Yuko Shiraishi — 26 April 2011
This project was born out of a variety of circumstances and my own particular history. I have always been interested in natural science and as a child was very fond of animals. Thanks to the encouragement of a lepidopterist uncle, my enthusiasms came to embrace everything from insects to dinosaurs. The reason why natural science has been so important for someone engaged in the arts like me is that, in contrast to the human–centred disciplines of literature and philosophy, it offers a completely different set of perspectives on the world.
I have known Mr Yokota of the Shigeru Yokota Gallery for more than 20 years. When he suggested the idea of making a multiple edition of some kind, I immediately thought of music. Having painted, curated, created installations and been involved in various architectural projects, music was the next area I wanted to turn my hand to. Specimen is the coming together of natural science and music through art.
For me, the term specimen is inextricably linked to the name of Charles Darwin, and by extension to artists, authors and thinkers who lived at the time when he was developing the ideas about natural history he published in his On the Origin of Species. Among these were Edward Allen Poe and Herman Melville.
Our century has similarities to this earlier period in the sense that we are overwhelmed by a ceaseless flow of new information. The German filmmaker Werner Herzog has commented on how the rapid growth of forms of communications such as fax, mobile phone and email (as in last years Social Network) has resulted in a directly proportional increase in solitude. Paradoxical though this sounds, Herzog observes, these technologies seeming to help alleviate isolation, isolation is not the same thing as solitude: isolation can be overcome with a mobile phone, but solitude is something more existential.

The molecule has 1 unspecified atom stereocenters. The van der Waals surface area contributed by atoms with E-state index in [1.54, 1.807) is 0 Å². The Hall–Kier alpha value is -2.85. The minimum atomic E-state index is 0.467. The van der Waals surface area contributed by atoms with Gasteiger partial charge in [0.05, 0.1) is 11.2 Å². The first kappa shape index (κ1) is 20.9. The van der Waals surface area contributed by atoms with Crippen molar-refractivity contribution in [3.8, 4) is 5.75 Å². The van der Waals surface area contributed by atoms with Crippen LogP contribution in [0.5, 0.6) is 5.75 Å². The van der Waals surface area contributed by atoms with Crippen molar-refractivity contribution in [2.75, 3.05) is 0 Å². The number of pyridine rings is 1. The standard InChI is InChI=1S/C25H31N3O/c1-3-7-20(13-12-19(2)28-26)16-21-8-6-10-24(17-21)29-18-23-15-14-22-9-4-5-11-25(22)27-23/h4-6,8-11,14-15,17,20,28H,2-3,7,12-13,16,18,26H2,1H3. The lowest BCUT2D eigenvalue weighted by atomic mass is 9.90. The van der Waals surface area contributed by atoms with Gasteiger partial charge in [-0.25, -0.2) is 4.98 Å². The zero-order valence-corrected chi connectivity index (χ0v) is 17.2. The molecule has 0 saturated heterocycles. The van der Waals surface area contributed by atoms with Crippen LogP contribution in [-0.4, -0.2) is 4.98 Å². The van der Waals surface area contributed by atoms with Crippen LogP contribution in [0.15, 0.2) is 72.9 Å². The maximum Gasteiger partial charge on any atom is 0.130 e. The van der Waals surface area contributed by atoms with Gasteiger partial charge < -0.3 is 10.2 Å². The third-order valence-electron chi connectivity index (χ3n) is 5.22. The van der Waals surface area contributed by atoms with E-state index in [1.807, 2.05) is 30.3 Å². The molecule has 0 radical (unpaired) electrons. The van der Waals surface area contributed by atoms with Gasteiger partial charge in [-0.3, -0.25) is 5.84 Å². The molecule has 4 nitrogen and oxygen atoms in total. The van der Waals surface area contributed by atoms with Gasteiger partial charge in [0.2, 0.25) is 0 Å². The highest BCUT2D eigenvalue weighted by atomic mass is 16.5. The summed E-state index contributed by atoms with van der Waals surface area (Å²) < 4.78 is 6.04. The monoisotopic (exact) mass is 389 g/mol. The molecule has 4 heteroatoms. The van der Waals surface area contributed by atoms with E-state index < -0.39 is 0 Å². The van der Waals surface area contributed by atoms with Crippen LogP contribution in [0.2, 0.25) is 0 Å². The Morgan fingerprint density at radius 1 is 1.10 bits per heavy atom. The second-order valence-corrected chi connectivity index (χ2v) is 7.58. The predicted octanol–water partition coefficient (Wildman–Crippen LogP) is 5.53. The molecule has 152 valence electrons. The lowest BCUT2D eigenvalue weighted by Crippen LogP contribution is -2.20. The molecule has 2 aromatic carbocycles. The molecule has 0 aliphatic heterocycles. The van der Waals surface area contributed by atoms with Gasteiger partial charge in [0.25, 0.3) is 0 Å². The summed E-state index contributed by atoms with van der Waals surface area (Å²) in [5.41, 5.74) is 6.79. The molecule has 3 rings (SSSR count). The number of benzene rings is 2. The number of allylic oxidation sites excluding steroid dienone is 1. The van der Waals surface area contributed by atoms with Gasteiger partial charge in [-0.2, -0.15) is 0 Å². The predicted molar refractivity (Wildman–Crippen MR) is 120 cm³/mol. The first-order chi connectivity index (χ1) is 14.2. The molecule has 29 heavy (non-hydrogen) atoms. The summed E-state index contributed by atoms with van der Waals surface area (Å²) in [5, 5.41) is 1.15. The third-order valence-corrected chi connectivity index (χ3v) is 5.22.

Reflecting on Herzog and thinking about Poe, Melville, natural science and rock music, it strikes me that human solitude yearns for the insights that come from an understanding of the natural world.
I got to know Tadao Kawamura, my Band 36 partner, when he helped with the Kyoto Art Project I curated three years ago. The realisation of the music for Specimen owes much to his friends, including members of Hyogen. John Matthias, a Ninja Tune musician to whom I was introduced by Jonathan More of Coldcut, has been another key contributor. As well as participating directly in the project by composing one of the four sound tracks, he kindly introduced me to the top class mixers and master engineers who worked on the record.
Just when Specimen and its music were due to be released, the earthquake and tsunami of 11 March struck eastern Japan. I was shaken, Japan was shaken, totally and thoroughly. The isolation, solitude and uncertainty were overwhelming. Nature is munificent, but it is fierce and cruel as well. As Melville wrote in Moby Dick:
… but lulled into such an opium–like listlessness of vacant, unconscious reverie is this absent–minded youth by the blending cadence of waves with thoughts, that at last he loses his identity; takes the mystic ocean at his feet for the visible image of that deep, blue, bottomless soul, pervading mankind and nature; and every strange, half–seen, gliding, beautiful thing that eludes him; every dimly–discovered, uprising fin of some indiscernible form, seems to him the embodiment of those elusive thoughts that only people the soul by continually flitting through it. In this enchanted mood, thy spirit ebbs away to whence it came; becomes diffused through time and space; …
But while this sleep, this dream is on ye, move your foot or hand an inch; slip your hold at all; and your identity comes back in horror. Over Descartian vortices you hover. And perhaps, at midday, in the fairest weather, with one half–throttled shriek you drop through that transparent air into the summer sea, no more to rise for ever. Heed it well, ye Pantheists!